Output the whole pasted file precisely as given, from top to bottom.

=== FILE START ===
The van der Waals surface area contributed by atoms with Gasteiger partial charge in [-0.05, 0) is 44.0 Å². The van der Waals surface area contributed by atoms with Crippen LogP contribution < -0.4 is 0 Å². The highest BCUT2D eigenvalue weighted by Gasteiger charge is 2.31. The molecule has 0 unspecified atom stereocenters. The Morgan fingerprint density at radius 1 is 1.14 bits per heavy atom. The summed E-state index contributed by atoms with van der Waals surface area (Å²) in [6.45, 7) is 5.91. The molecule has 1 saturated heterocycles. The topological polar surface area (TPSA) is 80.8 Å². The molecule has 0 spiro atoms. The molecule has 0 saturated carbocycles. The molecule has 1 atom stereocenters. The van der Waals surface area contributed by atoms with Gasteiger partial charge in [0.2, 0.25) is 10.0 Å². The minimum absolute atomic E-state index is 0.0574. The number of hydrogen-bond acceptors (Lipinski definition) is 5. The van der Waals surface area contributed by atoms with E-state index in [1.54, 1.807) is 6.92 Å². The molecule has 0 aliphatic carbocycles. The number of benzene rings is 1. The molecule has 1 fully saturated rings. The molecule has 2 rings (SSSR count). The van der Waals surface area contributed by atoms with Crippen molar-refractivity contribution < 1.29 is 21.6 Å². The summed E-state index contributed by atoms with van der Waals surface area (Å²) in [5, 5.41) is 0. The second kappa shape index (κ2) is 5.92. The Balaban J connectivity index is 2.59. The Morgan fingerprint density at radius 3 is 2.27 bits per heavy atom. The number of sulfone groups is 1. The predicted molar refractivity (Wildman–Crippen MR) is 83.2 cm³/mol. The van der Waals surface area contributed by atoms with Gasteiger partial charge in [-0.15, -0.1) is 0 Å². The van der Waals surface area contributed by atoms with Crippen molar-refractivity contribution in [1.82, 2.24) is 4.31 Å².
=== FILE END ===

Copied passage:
The van der Waals surface area contributed by atoms with Gasteiger partial charge in [-0.05, 0) is 44.0 Å². The van der Waals surface area contributed by atoms with Crippen LogP contribution < -0.4 is 0 Å². The highest BCUT2D eigenvalue weighted by Gasteiger charge is 2.31. The molecule has 0 unspecified atom stereocenters. The Morgan fingerprint density at radius 1 is 1.14 bits per heavy atom. The summed E-state index contributed by atoms with van der Waals surface area (Å²) in [6.45, 7) is 5.91. The molecule has 1 saturated heterocycles. The topological polar surface area (TPSA) is 80.8 Å². The molecule has 0 spiro atoms. The molecule has 0 saturated carbocycles. The molecule has 1 atom stereocenters. The van der Waals surface area contributed by atoms with Gasteiger partial charge in [0.2, 0.25) is 10.0 Å². The minimum absolute atomic E-state index is 0.0574. The number of hydrogen-bond acceptors (Lipinski definition) is 5. The van der Waals surface area contributed by atoms with E-state index in [1.54, 1.807) is 6.92 Å². The molecule has 0 aliphatic carbocycles. The number of benzene rings is 1. The molecule has 1 fully saturated rings. The molecule has 2 rings (SSSR count). The van der Waals surface area contributed by atoms with Crippen molar-refractivity contribution < 1.29 is 21.6 Å². The summed E-state index contributed by atoms with van der Waals surface area (Å²) in [5, 5.41) is 0. The second kappa shape index (κ2) is 5.92. The Balaban J connectivity index is 2.59. The Morgan fingerprint density at radius 3 is 2.27 bits per heavy atom. The number of sulfone groups is 1. The predicted molar refractivity (Wildman–Crippen MR) is 83.2 cm³/mol. The van der Waals surface area contributed by atoms with Gasteiger partial charge in [-0.15, -0.1) is 0 Å². The van der Waals surface area contributed by atoms with Crippen molar-refractivity contribution in [1.82, 2.24) is 4.31 Å².